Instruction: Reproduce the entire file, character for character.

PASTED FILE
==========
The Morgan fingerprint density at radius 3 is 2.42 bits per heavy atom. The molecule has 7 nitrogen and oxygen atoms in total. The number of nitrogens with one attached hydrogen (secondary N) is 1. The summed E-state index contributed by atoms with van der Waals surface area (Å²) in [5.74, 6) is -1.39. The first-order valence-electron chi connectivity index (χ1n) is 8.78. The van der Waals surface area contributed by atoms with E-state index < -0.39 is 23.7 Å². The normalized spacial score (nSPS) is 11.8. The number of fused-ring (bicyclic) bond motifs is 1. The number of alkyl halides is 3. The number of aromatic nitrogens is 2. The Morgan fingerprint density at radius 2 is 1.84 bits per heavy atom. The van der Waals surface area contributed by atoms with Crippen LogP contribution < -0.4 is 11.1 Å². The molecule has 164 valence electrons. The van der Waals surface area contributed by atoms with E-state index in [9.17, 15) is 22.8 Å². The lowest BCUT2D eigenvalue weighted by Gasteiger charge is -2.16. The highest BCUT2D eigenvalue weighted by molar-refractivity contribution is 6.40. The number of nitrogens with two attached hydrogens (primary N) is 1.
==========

The Morgan fingerprint density at radius 3 is 2.42 bits per heavy atom. The molecule has 7 nitrogen and oxygen atoms in total. The number of nitrogens with one attached hydrogen (secondary N) is 1. The summed E-state index contributed by atoms with van der Waals surface area (Å²) in [5.74, 6) is -1.39. The first-order valence-electron chi connectivity index (χ1n) is 8.78. The van der Waals surface area contributed by atoms with E-state index < -0.39 is 23.7 Å². The normalized spacial score (nSPS) is 11.8. The number of fused-ring (bicyclic) bond motifs is 1. The number of alkyl halides is 3. The number of aromatic nitrogens is 2. The Morgan fingerprint density at radius 2 is 1.84 bits per heavy atom. The van der Waals surface area contributed by atoms with Crippen LogP contribution < -0.4 is 11.1 Å². The molecule has 164 valence electrons. The van der Waals surface area contributed by atoms with E-state index in [9.17, 15) is 22.8 Å². The lowest BCUT2D eigenvalue weighted by Gasteiger charge is -2.16. The highest BCUT2D eigenvalue weighted by molar-refractivity contribution is 6.40. The number of nitrogens with two attached hydrogens (primary N) is 1.